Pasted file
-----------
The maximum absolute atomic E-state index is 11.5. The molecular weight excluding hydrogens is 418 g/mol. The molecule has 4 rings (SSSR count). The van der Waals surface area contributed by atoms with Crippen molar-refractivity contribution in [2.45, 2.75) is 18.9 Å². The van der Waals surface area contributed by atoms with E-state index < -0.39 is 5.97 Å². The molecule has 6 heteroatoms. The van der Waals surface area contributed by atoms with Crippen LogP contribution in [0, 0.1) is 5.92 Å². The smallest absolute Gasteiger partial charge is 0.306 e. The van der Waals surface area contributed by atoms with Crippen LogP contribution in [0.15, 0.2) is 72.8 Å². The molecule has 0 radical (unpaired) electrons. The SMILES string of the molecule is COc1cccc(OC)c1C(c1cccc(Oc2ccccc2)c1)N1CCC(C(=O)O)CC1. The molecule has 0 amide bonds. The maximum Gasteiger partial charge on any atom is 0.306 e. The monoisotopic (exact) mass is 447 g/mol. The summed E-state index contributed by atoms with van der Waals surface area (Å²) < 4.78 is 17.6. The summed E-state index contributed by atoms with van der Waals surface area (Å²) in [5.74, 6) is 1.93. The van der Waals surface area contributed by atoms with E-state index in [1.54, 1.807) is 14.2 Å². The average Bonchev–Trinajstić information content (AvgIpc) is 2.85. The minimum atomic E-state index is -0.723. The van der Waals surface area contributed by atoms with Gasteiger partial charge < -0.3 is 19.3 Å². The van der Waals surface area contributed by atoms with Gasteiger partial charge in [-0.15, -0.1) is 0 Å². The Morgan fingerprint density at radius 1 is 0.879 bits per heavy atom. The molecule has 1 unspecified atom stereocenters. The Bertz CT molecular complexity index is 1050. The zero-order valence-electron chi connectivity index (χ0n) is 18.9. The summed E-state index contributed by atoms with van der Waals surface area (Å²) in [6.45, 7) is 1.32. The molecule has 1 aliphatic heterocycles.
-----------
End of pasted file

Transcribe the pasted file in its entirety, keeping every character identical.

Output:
The maximum absolute atomic E-state index is 11.5. The molecular weight excluding hydrogens is 418 g/mol. The molecule has 4 rings (SSSR count). The van der Waals surface area contributed by atoms with Crippen molar-refractivity contribution in [2.45, 2.75) is 18.9 Å². The van der Waals surface area contributed by atoms with E-state index < -0.39 is 5.97 Å². The molecule has 6 heteroatoms. The van der Waals surface area contributed by atoms with Crippen LogP contribution in [0, 0.1) is 5.92 Å². The smallest absolute Gasteiger partial charge is 0.306 e. The van der Waals surface area contributed by atoms with Crippen LogP contribution in [0.15, 0.2) is 72.8 Å². The molecule has 0 radical (unpaired) electrons. The SMILES string of the molecule is COc1cccc(OC)c1C(c1cccc(Oc2ccccc2)c1)N1CCC(C(=O)O)CC1. The molecule has 0 amide bonds. The maximum Gasteiger partial charge on any atom is 0.306 e. The monoisotopic (exact) mass is 447 g/mol. The summed E-state index contributed by atoms with van der Waals surface area (Å²) < 4.78 is 17.6. The summed E-state index contributed by atoms with van der Waals surface area (Å²) in [5.74, 6) is 1.93. The van der Waals surface area contributed by atoms with E-state index in [1.54, 1.807) is 14.2 Å². The average Bonchev–Trinajstić information content (AvgIpc) is 2.85. The minimum atomic E-state index is -0.723. The van der Waals surface area contributed by atoms with Gasteiger partial charge < -0.3 is 19.3 Å². The van der Waals surface area contributed by atoms with Gasteiger partial charge in [-0.15, -0.1) is 0 Å². The Morgan fingerprint density at radius 1 is 0.879 bits per heavy atom. The molecule has 1 unspecified atom stereocenters. The Bertz CT molecular complexity index is 1050. The zero-order valence-electron chi connectivity index (χ0n) is 18.9. The summed E-state index contributed by atoms with van der Waals surface area (Å²) in [6.45, 7) is 1.32. The molecule has 1 aliphatic heterocycles.